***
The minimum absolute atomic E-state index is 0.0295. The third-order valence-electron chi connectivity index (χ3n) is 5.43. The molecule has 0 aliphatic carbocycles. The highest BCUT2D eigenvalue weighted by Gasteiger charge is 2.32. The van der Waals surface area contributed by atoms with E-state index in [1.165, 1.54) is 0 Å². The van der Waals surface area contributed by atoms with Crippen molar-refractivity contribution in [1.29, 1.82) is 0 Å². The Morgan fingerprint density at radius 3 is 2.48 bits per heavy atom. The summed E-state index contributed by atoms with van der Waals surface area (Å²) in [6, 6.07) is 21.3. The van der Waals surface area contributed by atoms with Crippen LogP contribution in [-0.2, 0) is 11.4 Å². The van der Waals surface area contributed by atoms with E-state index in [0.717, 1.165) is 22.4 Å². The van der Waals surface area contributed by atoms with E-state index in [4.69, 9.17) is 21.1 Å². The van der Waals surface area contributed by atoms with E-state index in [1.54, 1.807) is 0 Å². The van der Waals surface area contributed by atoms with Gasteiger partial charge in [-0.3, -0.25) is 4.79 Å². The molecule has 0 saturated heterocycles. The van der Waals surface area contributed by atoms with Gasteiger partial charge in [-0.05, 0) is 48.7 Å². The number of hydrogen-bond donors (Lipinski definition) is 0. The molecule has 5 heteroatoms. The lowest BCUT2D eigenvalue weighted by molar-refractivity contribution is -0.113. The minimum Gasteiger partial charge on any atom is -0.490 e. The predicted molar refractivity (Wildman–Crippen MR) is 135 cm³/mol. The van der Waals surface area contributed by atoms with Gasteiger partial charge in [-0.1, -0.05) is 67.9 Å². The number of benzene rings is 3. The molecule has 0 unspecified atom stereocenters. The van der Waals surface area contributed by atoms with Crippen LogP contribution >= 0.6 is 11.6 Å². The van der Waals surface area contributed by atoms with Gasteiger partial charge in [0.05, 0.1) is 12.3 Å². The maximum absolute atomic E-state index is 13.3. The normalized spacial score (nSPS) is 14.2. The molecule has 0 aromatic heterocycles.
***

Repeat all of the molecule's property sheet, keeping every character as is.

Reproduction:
The minimum absolute atomic E-state index is 0.0295. The third-order valence-electron chi connectivity index (χ3n) is 5.43. The molecule has 0 aliphatic carbocycles. The highest BCUT2D eigenvalue weighted by Gasteiger charge is 2.32. The van der Waals surface area contributed by atoms with E-state index in [1.165, 1.54) is 0 Å². The van der Waals surface area contributed by atoms with Crippen molar-refractivity contribution in [1.29, 1.82) is 0 Å². The Morgan fingerprint density at radius 3 is 2.48 bits per heavy atom. The summed E-state index contributed by atoms with van der Waals surface area (Å²) in [6, 6.07) is 21.3. The van der Waals surface area contributed by atoms with Crippen LogP contribution in [-0.2, 0) is 11.4 Å². The van der Waals surface area contributed by atoms with E-state index in [0.717, 1.165) is 22.4 Å². The van der Waals surface area contributed by atoms with E-state index in [4.69, 9.17) is 21.1 Å². The van der Waals surface area contributed by atoms with E-state index in [1.54, 1.807) is 0 Å². The van der Waals surface area contributed by atoms with Gasteiger partial charge in [-0.3, -0.25) is 4.79 Å². The molecule has 0 saturated heterocycles. The van der Waals surface area contributed by atoms with Gasteiger partial charge in [-0.05, 0) is 48.7 Å². The number of hydrogen-bond donors (Lipinski definition) is 0. The molecule has 5 heteroatoms. The lowest BCUT2D eigenvalue weighted by molar-refractivity contribution is -0.113. The minimum Gasteiger partial charge on any atom is -0.490 e. The predicted molar refractivity (Wildman–Crippen MR) is 135 cm³/mol. The van der Waals surface area contributed by atoms with Gasteiger partial charge in [-0.1, -0.05) is 67.9 Å². The number of benzene rings is 3. The molecule has 0 unspecified atom stereocenters. The van der Waals surface area contributed by atoms with Crippen LogP contribution >= 0.6 is 11.6 Å². The van der Waals surface area contributed by atoms with Gasteiger partial charge in [0.05, 0.1) is 12.3 Å². The maximum absolute atomic E-state index is 13.3. The normalized spacial score (nSPS) is 14.2. The molecule has 0 aromatic heterocycles.